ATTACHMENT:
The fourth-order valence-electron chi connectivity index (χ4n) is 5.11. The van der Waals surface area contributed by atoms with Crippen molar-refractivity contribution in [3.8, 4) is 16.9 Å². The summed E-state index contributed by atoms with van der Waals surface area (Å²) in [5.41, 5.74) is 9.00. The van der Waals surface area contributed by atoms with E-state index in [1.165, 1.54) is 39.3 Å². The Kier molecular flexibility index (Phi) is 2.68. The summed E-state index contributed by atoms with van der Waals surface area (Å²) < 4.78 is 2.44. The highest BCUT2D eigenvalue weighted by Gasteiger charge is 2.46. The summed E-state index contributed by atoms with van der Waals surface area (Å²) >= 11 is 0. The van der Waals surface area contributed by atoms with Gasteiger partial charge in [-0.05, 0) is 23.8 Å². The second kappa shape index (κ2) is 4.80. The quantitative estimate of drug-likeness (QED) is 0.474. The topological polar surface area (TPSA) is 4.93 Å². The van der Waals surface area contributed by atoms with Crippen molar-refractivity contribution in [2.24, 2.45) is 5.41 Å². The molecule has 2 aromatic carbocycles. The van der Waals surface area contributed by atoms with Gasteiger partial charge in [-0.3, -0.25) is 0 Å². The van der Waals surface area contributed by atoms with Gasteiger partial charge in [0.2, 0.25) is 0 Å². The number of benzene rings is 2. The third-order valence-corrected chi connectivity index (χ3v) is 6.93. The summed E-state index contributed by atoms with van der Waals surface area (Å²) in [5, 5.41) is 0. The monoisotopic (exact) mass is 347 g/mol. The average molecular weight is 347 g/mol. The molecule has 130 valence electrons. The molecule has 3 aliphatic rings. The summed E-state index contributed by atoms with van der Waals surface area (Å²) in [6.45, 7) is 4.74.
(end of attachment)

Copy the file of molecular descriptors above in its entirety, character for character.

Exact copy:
The fourth-order valence-electron chi connectivity index (χ4n) is 5.11. The van der Waals surface area contributed by atoms with Crippen molar-refractivity contribution in [3.8, 4) is 16.9 Å². The summed E-state index contributed by atoms with van der Waals surface area (Å²) in [5.41, 5.74) is 9.00. The van der Waals surface area contributed by atoms with E-state index in [1.165, 1.54) is 39.3 Å². The Kier molecular flexibility index (Phi) is 2.68. The summed E-state index contributed by atoms with van der Waals surface area (Å²) < 4.78 is 2.44. The highest BCUT2D eigenvalue weighted by Gasteiger charge is 2.46. The summed E-state index contributed by atoms with van der Waals surface area (Å²) >= 11 is 0. The van der Waals surface area contributed by atoms with Gasteiger partial charge in [-0.05, 0) is 23.8 Å². The second kappa shape index (κ2) is 4.80. The quantitative estimate of drug-likeness (QED) is 0.474. The topological polar surface area (TPSA) is 4.93 Å². The van der Waals surface area contributed by atoms with Crippen molar-refractivity contribution in [2.24, 2.45) is 5.41 Å². The molecule has 2 aromatic carbocycles. The van der Waals surface area contributed by atoms with Gasteiger partial charge in [-0.3, -0.25) is 0 Å². The van der Waals surface area contributed by atoms with Gasteiger partial charge in [0.2, 0.25) is 0 Å². The number of benzene rings is 2. The third-order valence-corrected chi connectivity index (χ3v) is 6.93. The summed E-state index contributed by atoms with van der Waals surface area (Å²) in [5, 5.41) is 0. The monoisotopic (exact) mass is 347 g/mol. The average molecular weight is 347 g/mol. The molecule has 130 valence electrons. The molecule has 3 aliphatic rings. The summed E-state index contributed by atoms with van der Waals surface area (Å²) in [6.45, 7) is 4.74.